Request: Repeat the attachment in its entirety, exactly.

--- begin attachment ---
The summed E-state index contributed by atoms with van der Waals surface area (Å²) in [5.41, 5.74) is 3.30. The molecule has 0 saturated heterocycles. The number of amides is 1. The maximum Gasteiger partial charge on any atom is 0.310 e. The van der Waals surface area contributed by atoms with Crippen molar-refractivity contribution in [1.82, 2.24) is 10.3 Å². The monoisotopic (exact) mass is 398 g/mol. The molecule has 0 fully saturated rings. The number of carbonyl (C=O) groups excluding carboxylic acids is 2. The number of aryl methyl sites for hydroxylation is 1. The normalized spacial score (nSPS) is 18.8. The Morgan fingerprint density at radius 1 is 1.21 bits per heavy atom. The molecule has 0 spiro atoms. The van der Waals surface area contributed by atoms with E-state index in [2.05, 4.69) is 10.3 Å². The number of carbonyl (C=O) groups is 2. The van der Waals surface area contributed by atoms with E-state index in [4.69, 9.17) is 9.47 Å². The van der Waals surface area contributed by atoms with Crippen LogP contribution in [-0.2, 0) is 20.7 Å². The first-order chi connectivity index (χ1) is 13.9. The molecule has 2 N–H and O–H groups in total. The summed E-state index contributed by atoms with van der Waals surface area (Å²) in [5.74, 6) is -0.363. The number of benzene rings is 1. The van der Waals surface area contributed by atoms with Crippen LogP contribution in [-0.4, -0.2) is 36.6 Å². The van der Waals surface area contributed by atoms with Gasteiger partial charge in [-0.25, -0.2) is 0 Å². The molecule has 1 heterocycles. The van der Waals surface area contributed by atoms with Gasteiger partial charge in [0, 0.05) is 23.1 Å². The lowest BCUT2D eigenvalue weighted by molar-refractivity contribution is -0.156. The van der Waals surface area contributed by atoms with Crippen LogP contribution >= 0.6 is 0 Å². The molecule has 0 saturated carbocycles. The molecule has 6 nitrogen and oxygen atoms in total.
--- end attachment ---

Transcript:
The summed E-state index contributed by atoms with van der Waals surface area (Å²) in [5.41, 5.74) is 3.30. The molecule has 0 saturated heterocycles. The number of amides is 1. The maximum Gasteiger partial charge on any atom is 0.310 e. The van der Waals surface area contributed by atoms with Crippen molar-refractivity contribution in [1.82, 2.24) is 10.3 Å². The monoisotopic (exact) mass is 398 g/mol. The molecule has 0 fully saturated rings. The number of carbonyl (C=O) groups excluding carboxylic acids is 2. The number of aryl methyl sites for hydroxylation is 1. The normalized spacial score (nSPS) is 18.8. The Morgan fingerprint density at radius 1 is 1.21 bits per heavy atom. The molecule has 0 spiro atoms. The van der Waals surface area contributed by atoms with E-state index in [2.05, 4.69) is 10.3 Å². The number of carbonyl (C=O) groups is 2. The van der Waals surface area contributed by atoms with E-state index in [4.69, 9.17) is 9.47 Å². The van der Waals surface area contributed by atoms with Crippen LogP contribution in [-0.2, 0) is 20.7 Å². The first-order chi connectivity index (χ1) is 13.9. The molecule has 2 N–H and O–H groups in total. The summed E-state index contributed by atoms with van der Waals surface area (Å²) in [5.74, 6) is -0.363. The number of benzene rings is 1. The van der Waals surface area contributed by atoms with Crippen LogP contribution in [-0.4, -0.2) is 36.6 Å². The van der Waals surface area contributed by atoms with Gasteiger partial charge in [-0.25, -0.2) is 0 Å². The molecule has 1 heterocycles. The van der Waals surface area contributed by atoms with Gasteiger partial charge in [0, 0.05) is 23.1 Å². The lowest BCUT2D eigenvalue weighted by molar-refractivity contribution is -0.156. The van der Waals surface area contributed by atoms with Crippen LogP contribution >= 0.6 is 0 Å². The molecule has 0 saturated carbocycles. The molecule has 6 nitrogen and oxygen atoms in total.